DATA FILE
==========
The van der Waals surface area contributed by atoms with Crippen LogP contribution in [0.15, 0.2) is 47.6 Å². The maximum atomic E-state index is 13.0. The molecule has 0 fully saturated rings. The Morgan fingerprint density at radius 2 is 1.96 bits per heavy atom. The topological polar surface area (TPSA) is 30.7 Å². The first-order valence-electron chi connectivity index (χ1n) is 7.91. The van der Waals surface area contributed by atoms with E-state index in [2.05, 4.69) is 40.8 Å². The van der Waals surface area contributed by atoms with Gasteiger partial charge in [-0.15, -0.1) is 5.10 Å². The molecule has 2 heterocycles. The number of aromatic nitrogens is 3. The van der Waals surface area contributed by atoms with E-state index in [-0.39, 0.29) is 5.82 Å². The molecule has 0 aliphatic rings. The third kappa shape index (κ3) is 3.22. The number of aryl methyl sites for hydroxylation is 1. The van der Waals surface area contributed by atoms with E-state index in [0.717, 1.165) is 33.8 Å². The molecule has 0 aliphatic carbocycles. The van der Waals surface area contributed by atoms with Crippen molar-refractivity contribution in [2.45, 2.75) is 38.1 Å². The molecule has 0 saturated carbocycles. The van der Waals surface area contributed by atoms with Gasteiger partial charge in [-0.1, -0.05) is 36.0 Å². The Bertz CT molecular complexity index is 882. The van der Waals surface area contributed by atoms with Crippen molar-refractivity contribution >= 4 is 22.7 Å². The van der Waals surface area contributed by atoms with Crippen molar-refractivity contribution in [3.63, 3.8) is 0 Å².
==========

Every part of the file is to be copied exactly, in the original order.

The van der Waals surface area contributed by atoms with Crippen LogP contribution in [0.15, 0.2) is 47.6 Å². The maximum atomic E-state index is 13.0. The molecule has 0 fully saturated rings. The Morgan fingerprint density at radius 2 is 1.96 bits per heavy atom. The topological polar surface area (TPSA) is 30.7 Å². The first-order valence-electron chi connectivity index (χ1n) is 7.91. The van der Waals surface area contributed by atoms with E-state index in [2.05, 4.69) is 40.8 Å². The van der Waals surface area contributed by atoms with Gasteiger partial charge in [-0.15, -0.1) is 5.10 Å². The molecule has 2 heterocycles. The number of aromatic nitrogens is 3. The van der Waals surface area contributed by atoms with E-state index in [-0.39, 0.29) is 5.82 Å². The molecule has 0 aliphatic rings. The third kappa shape index (κ3) is 3.22. The number of aryl methyl sites for hydroxylation is 1. The van der Waals surface area contributed by atoms with E-state index in [0.717, 1.165) is 33.8 Å². The molecule has 0 aliphatic carbocycles. The van der Waals surface area contributed by atoms with Crippen molar-refractivity contribution in [2.45, 2.75) is 38.1 Å². The molecule has 0 saturated carbocycles. The van der Waals surface area contributed by atoms with Gasteiger partial charge in [-0.1, -0.05) is 36.0 Å². The Bertz CT molecular complexity index is 882. The van der Waals surface area contributed by atoms with Crippen molar-refractivity contribution >= 4 is 22.7 Å². The van der Waals surface area contributed by atoms with Crippen molar-refractivity contribution in [3.63, 3.8) is 0 Å².